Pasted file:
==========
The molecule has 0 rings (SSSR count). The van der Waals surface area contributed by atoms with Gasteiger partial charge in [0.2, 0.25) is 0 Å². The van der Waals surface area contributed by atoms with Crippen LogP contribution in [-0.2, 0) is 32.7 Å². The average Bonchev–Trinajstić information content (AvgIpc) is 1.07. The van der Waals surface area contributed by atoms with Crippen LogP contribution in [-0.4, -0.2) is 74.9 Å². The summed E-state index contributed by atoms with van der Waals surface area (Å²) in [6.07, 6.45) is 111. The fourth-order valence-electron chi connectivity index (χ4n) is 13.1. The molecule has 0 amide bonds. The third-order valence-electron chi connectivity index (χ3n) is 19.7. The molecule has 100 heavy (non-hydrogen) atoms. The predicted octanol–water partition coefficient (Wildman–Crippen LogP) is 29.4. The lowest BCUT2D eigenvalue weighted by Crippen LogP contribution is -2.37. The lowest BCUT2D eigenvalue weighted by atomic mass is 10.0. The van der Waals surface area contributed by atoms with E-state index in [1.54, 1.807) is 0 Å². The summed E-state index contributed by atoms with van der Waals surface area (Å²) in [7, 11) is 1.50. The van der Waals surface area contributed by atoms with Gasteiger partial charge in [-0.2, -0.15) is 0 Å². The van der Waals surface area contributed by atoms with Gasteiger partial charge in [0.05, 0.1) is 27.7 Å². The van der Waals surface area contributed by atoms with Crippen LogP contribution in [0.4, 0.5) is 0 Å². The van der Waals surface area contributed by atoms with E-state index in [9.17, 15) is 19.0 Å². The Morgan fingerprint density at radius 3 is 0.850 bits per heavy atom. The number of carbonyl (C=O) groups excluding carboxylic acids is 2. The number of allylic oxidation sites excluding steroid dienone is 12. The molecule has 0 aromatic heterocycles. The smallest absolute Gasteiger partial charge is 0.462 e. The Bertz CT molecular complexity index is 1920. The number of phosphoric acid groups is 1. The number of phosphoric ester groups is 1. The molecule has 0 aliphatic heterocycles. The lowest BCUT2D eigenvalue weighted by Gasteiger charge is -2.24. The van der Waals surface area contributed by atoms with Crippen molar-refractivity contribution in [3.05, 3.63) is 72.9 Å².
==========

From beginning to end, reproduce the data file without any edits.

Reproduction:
The molecule has 0 rings (SSSR count). The van der Waals surface area contributed by atoms with Gasteiger partial charge in [0.2, 0.25) is 0 Å². The van der Waals surface area contributed by atoms with Crippen LogP contribution in [-0.2, 0) is 32.7 Å². The average Bonchev–Trinajstić information content (AvgIpc) is 1.07. The van der Waals surface area contributed by atoms with Crippen LogP contribution in [-0.4, -0.2) is 74.9 Å². The summed E-state index contributed by atoms with van der Waals surface area (Å²) in [6.07, 6.45) is 111. The fourth-order valence-electron chi connectivity index (χ4n) is 13.1. The molecule has 0 amide bonds. The third-order valence-electron chi connectivity index (χ3n) is 19.7. The molecule has 100 heavy (non-hydrogen) atoms. The predicted octanol–water partition coefficient (Wildman–Crippen LogP) is 29.4. The lowest BCUT2D eigenvalue weighted by Crippen LogP contribution is -2.37. The lowest BCUT2D eigenvalue weighted by atomic mass is 10.0. The van der Waals surface area contributed by atoms with E-state index in [1.54, 1.807) is 0 Å². The summed E-state index contributed by atoms with van der Waals surface area (Å²) in [7, 11) is 1.50. The van der Waals surface area contributed by atoms with Gasteiger partial charge in [-0.2, -0.15) is 0 Å². The van der Waals surface area contributed by atoms with Gasteiger partial charge in [0.05, 0.1) is 27.7 Å². The van der Waals surface area contributed by atoms with Crippen LogP contribution in [0.4, 0.5) is 0 Å². The van der Waals surface area contributed by atoms with E-state index in [9.17, 15) is 19.0 Å². The Morgan fingerprint density at radius 3 is 0.850 bits per heavy atom. The number of carbonyl (C=O) groups excluding carboxylic acids is 2. The number of allylic oxidation sites excluding steroid dienone is 12. The molecule has 0 aromatic heterocycles. The smallest absolute Gasteiger partial charge is 0.462 e. The Bertz CT molecular complexity index is 1920. The number of phosphoric acid groups is 1. The number of phosphoric ester groups is 1. The molecule has 0 aliphatic heterocycles. The lowest BCUT2D eigenvalue weighted by Gasteiger charge is -2.24. The van der Waals surface area contributed by atoms with Crippen molar-refractivity contribution in [3.05, 3.63) is 72.9 Å².